Memory maker Micron has announced a plan to spend £2.3 billion on expanding its semiconductor plant in Manassas, Virginia, with the promise of creating around 1,100 new jobs in the area over the next ten years.
That demand has been exceeding supply in the memory market is no secret: Back in July market watcher DRAMeXchange announced that prices were likely to continue rising until at least the end of the year, while in April SK Hynix warned that 'supply will remain insufficient' for the foreseeable future.
Micron, along with its various competitors, is looking to take advantage of that growing demand with a revised expansion plan which sees it spending £2.3 billion over the next decade to expand its facility in Manassas, Virginia.
'Micron’s Manassas site manufactures our long-lifecycle products that are built using our mature process technologies, and primarily sold into the automotive, networking and industrial markets,' explains Micron president and chief executive Sanjay Mehrotra. 'These products support a diverse set of applications such as industrial automation, drones, the IoT (Internet of Things) and in-vehicle experience applications for automotive. This business delivers strong profitability and stable, growing free cash flow. Micron is grateful for the extensive engagement of state and local officials since early this year to help bring our Manassas expansion to fruition. We are excited to increase our commitment to the community through the creation of new highly skilled jobs, expanded facilities and education initiatives.'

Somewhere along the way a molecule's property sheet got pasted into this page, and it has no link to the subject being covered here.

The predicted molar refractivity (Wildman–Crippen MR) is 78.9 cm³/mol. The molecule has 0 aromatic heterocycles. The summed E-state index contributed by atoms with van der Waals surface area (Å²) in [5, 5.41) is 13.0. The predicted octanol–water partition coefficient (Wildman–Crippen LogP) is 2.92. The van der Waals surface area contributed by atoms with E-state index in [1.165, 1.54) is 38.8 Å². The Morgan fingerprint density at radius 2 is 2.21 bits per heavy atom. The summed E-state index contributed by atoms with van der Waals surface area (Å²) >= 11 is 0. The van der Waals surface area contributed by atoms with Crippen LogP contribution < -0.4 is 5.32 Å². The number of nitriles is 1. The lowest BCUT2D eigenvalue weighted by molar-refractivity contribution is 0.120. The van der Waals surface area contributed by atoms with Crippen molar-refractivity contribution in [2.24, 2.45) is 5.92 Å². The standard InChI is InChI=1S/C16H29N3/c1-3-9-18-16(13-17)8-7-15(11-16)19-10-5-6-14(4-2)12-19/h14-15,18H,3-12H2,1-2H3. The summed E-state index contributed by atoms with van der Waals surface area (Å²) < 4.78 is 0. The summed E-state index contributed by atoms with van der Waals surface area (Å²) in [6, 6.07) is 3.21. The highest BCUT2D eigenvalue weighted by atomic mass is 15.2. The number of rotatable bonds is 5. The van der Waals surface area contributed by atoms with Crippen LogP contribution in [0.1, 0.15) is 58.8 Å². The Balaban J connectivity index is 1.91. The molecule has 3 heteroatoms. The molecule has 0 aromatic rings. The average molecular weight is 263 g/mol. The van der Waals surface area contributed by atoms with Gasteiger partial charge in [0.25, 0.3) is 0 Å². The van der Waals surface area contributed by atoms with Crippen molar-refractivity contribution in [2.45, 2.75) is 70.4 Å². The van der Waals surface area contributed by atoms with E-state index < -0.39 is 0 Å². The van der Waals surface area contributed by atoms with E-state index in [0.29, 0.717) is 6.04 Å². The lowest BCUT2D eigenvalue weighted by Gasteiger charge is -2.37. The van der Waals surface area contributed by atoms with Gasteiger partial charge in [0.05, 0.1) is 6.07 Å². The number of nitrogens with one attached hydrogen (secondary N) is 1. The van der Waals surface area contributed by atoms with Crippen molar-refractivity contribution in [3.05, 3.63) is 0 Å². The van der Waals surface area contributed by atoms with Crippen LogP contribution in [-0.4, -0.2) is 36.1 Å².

The expansion plan, which Governor Ralph Northam described as 'one of the largest manufacturing investments in the history of Virginia', will see an initial expansion of the clean room facilities completed in late 2019 with production ramp-up scheduled for the first half of 2020. Those hoping for a massive boost in supply to drive down prices, though, should be warned that the expansion will increase Micron's overall clean room footprint by a mere five percent.
The company has also confirmed plans to establish a research and development centre in the area, staffed by 100 engineers, and a £770,000 fund for higher education in the region to promote science, technology, engineering, and mathematics (STEM) graduates - the latter almost certainly designed to grease governmental wheels as part of the approval process for the plant expansion.